Sherine Hamdy and Coleman Nye: We were drawn to the potential of the graphic novel form to reach a much wider audience — and in so doing, to re-conceptualize what counts as knowledge. It was important for us to cite the work and insights of the revolutionaries which were being produced in ways not generally accepted as “scholarship” — like social political commentary on graffiti throughout the public walls of Cairo and especially in Tahrir Square. We heavily visually cite Egyptian graffiti artists and even had a full-page mural designed by Ganzeer as a way to acknowledge our indebtedness to them in our own approaches and understandings of the revolution, and to signal a wider range of what counts as intellectual contribution. The revolutionaries who were present, in the Square and the streets of Cairo fighting off tear-gas, protecting protesters from military or police violence — they too were contributing to our theories of what counts as political action. Similarly, the doctor-volunteers who set up make-shift “field hospitals” in a city not technically at war — they reconceptualized the idea of “medical neutrality” and impartiality. By having Layla work with Tahrir Doctors in the story and by interviewing real people like Drs. Amr Shebaita and Dina Shokry, getting their feedback on the story, and incorporating them in the book as characters who play themselves, we wanted to acknowledge their political action as a key intellectual contribution to the Revolution, as well as to our book. The comic form allowed us to do that in a novel and exciting way.

Perry Sherouse: What influences are most powerful for you, but are undetectable in your work? [that is, intellectually, who or what brought you to this point?]

Coleman Nye and Sherine Hamdy:  Art Spiegelman’s Maus is an obvious inspiration for its novel use of the comic form to deal with the very serious events of the Holocaust and its aftermath. Persepolis too was wonderful in that it opened a window onto the Iranian revolution through the eyes of a young girl. These influences are probably not “undetectable”! But since neither of us had grown up on comic books as kids, these works opened up the possibilities of what comics could portray and depict. We wanted to extend that work by making it really obvious how it connects to traditional academic scholarship, which is why we mapped out the connections in the appendices. It’s definitely unconventional for comic book producers to provide “teaching material” to accompany their stories, and may even be off-putting for some, in a way that it calls attention to what is ordinarily buried within the story, but we wanted Lissa to break through to academics and provide something of a bridge between the comics and academic world.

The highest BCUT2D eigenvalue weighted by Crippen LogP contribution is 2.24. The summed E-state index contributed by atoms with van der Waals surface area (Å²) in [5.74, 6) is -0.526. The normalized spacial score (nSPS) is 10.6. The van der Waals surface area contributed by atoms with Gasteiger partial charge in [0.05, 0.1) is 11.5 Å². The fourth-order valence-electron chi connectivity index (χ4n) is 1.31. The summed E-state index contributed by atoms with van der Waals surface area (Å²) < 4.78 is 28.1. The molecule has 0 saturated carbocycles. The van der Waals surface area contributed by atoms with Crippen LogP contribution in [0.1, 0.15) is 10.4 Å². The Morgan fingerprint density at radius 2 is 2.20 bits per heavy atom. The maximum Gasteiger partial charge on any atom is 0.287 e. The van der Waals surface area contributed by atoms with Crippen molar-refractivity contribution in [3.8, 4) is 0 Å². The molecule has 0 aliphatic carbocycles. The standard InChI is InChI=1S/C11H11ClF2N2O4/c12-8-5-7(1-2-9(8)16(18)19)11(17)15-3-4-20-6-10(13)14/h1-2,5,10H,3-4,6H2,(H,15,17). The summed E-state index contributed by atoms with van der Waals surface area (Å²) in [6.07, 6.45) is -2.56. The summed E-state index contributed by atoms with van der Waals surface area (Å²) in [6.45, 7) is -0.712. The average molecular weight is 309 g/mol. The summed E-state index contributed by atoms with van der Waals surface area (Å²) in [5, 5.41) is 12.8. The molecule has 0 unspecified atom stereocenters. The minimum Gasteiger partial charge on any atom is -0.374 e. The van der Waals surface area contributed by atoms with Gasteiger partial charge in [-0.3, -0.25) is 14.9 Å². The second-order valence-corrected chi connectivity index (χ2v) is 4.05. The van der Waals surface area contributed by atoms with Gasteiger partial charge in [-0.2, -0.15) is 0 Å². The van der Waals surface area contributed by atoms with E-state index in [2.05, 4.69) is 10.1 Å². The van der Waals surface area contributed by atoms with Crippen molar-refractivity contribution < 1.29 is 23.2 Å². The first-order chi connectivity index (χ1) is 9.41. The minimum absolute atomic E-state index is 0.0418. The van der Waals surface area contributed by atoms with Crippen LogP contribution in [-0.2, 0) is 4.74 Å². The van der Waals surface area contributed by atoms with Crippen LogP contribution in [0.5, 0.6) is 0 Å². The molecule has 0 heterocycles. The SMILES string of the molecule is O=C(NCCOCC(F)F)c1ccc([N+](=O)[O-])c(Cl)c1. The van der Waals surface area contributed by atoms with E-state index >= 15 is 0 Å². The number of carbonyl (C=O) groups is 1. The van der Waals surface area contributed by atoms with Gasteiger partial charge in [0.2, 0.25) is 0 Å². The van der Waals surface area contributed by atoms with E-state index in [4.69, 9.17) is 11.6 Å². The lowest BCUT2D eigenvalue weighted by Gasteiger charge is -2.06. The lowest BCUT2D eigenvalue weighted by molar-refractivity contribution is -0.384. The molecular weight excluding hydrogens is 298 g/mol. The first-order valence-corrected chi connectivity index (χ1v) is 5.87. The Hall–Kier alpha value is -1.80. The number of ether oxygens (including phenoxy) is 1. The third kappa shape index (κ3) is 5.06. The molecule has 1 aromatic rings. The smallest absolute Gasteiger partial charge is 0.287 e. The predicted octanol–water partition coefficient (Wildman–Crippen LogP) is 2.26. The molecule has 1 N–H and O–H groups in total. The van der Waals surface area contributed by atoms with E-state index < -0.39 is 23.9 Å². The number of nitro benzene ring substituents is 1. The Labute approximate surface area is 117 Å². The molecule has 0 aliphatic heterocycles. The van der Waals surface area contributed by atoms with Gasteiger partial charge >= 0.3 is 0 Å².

Perry Sherouse: Where and how do you write (for example, in a houseboat with a pencil, in bed with an iPad, underground cave with charcoal)? What is essential to your creative process separately, and collaboratively?

Sherine Hamdy and Coleman Nye: This was a funny project because so much of the collaborative writing took place long-distance. Sherine was on the East Coast and Coleman was on the West Coast for all of the early script-writing, which took place in chat and via Skype on a shared google doc. And toward the end, we had one artist on Mountain time and our visual editor Marc Parenteau working from Mongolia, so the coordination was nutty to say the least. But there were wonderful moments of collaborative writing and drawing: in Egypt, we talked through the plot and character design in a range of places, from street markets to meetings with medical students; in Providence, Coleman and Sarula sat in a coffee shop trying to talk/sketch the gene patenting page; and our favorite – Sherine hosted Caroline at her house for a week, while feeding her Egyptian food and modeling different facial expressions for her during the final push of art production.